First stop was Blacktoft Sands for the stunning moulting adult Marsh Sandpiper that has been hanging around since the 12th July. There are some amazing photos out there but during our time the light was poor and the bird slightly distant for the 400mm lens. Through the scope the views were stunning! This amazingly delicate Tringa is on its way from breeding grounds in Eastern Europe to Africa or way down in the Middle East. From here we headed to Saltholme for rather into the sun views of Semipalmated Sandpiper and Temminck's Stint. (c) Richard Brown
Sunday, July 31, 2011
The last week has been a very busy one for us with the other staff on holiday and lots of Manx Shearwaters to monitor. During the day we have been continuing to ring, measure and weigh the Manxie chicks and during the night we have been ringing and recapturing hundreds of adult birds. The Corncrake's bizarre calls have been a constant but very welcome accompaniment to the nighttime. But with only four or five hours sleep each night we've worn ourselves out and, with the return of the other staff, it's time for our holiday. Nothing stressful, a relaxing break with friends and family. So today we spent over four hours in the car and went chasing some fantastic waders!
Posted by Rich and Giselle at 1:51 PM
Sunday, July 24, 2011
Reports of unusual nocturnal calls eventually filtered through to Obs staff on Thursday morning. Having possibly been present on the island since monday, and definitely since Wednesday, there was clearly a strange beast calling loudly from below the Obs. Not the typical eerie calls of the Manx Shearwater, this was something different. We turned the generator off as usual on Thursday night but, rather than walk down to the South End, we sat out beneath a beautiful star filled night. The calls that began at about 2300 were amazing! Obviously a Corncrake, they included the typical 'crex crex' call, but also some bizarre rasping notes and a sound akin to a party horn. Rich investigated the bird with a torch and decided to trap the migrant for ringing.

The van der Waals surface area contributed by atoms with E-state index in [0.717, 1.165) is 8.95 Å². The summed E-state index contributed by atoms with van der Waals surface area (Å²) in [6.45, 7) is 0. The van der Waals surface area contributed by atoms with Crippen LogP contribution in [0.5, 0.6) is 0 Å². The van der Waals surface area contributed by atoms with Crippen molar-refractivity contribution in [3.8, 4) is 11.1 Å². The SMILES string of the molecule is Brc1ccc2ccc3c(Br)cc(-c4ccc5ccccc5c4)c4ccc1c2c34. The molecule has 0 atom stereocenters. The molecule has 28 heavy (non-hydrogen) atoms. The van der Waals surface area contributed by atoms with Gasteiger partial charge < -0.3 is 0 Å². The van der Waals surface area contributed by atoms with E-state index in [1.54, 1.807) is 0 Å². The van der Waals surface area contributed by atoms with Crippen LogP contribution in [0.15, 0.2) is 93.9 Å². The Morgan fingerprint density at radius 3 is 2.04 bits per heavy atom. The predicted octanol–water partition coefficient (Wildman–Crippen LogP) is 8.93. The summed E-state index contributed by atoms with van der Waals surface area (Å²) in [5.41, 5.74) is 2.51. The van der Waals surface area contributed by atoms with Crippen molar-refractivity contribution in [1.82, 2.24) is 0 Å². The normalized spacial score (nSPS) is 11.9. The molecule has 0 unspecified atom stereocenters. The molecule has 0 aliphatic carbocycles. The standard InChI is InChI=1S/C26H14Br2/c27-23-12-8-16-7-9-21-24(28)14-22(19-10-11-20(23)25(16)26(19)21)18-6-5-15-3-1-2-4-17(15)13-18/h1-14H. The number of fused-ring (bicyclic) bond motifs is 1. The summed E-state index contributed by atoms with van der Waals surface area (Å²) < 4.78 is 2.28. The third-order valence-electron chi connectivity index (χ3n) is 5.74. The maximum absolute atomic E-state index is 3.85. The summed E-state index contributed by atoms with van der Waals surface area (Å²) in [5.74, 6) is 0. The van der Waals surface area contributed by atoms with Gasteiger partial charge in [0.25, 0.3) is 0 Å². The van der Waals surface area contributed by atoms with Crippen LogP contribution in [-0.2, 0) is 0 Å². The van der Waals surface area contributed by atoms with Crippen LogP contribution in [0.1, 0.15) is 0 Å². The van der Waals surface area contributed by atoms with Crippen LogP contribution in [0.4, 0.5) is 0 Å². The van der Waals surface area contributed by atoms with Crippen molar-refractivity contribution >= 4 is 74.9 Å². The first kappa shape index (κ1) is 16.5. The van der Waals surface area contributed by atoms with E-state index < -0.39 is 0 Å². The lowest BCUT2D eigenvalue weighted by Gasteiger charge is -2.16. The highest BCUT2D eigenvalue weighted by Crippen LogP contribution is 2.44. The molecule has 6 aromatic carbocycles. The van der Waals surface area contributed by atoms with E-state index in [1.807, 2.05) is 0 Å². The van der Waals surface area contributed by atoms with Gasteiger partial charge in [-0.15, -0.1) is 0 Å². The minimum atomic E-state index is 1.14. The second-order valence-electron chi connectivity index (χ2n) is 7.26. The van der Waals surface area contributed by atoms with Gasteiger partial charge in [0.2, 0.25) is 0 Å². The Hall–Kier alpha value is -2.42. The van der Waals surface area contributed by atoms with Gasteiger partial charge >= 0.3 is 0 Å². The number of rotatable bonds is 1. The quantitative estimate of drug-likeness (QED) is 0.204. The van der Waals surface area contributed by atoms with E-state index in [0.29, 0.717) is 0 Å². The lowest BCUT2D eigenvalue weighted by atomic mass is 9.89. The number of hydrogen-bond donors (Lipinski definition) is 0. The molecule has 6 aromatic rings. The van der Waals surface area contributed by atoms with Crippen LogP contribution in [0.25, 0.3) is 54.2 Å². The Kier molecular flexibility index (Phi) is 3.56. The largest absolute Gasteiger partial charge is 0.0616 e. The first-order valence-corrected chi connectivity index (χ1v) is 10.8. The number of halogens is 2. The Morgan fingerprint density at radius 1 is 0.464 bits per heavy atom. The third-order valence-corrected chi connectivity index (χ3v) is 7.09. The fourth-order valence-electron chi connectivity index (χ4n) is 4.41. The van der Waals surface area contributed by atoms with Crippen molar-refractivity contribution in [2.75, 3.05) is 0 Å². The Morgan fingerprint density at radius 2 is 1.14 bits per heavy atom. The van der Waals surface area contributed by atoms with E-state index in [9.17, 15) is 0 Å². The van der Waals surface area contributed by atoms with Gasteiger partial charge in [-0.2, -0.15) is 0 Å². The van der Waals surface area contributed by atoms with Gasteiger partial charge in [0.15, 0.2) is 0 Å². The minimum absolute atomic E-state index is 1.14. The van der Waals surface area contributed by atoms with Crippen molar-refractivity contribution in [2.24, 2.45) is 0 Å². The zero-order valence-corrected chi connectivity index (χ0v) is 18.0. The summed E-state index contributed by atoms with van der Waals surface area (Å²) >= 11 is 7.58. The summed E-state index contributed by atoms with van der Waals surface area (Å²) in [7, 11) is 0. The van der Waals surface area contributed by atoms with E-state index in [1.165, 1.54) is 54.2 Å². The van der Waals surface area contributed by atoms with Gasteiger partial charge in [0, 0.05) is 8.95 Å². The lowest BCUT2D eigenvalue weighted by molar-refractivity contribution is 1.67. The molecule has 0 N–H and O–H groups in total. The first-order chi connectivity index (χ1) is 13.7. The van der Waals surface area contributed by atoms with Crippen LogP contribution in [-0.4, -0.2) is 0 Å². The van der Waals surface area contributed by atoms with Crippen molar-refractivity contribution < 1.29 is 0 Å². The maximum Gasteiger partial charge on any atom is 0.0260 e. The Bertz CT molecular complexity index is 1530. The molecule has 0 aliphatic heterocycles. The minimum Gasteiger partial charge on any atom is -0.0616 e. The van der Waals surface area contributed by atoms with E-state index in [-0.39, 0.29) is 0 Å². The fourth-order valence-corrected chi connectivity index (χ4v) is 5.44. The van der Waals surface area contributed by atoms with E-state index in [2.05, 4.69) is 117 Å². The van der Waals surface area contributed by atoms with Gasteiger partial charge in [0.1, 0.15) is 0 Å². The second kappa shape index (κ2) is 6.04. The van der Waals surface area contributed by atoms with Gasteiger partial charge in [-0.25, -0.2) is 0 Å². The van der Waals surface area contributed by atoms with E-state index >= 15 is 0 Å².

Clearly the bizarre noises were coming from an adult Corncrake rather than from a practical joke, but the unusual squeaking cries are unlike anything we've heard from Scottish breeders or on recordings. BWP makes no mention of these calls either. Why this bird, rare in Wales, has arrived in late July (when most pairs have already fledged young) and begun to sing through the night is a mystery. Having ringed the bird it was returned to the hay field below the Obs from where it preceded to interrupt the sleep of several guests for the remainder of the night. The bird is still singing as we type! (c) Giselle Eagle
Elsewhere on the island a Redstart remains, over 30 Willow Warbler were logged and single figure counts of Whitethroat, Blackcap, Chiffchaff and Grasshopper Warbler were noted.
Posted by Rich and Giselle at 3:22 PM
Friday, July 22, 2011
A couple of Grasshopper Warblers, a Blackcap and a Redstart appeared yesterday and today a Mediterranean Gull, an Arctic Tern and a Golden Plover were all new in. Up to 24 Swifts have passed through along with two Sand Martins. But generally things remain quiet.
The first returning Groppers have been typically skulking. This one outside our house in the early hours showed for just long enough to make out the relatively fresh tips to the primaries which suggest that this is a bird hatched this year. The majority of autumn records tend to be of this age, perhaps suggesting, as mentioned below for Willow Warblers, that younger less experienced birds make shorter journeys and stop off more often as they don't accumulate enough fat reserves for long flights. (c) Richard Brown
Despite some quite intensive moth trapping over the last decade or so, it seems there are still many species of common garden moth which are exceedingly rare on Bardsey, or even yet to be recorded. The Bordered Beauty (above) was only the third for the island and the Double Dart (below) was the first. Immigration from the nearby mainland on the recent light northerly winds seems the most likely explanation for why these common moths have just appeared. (c) Richard Brown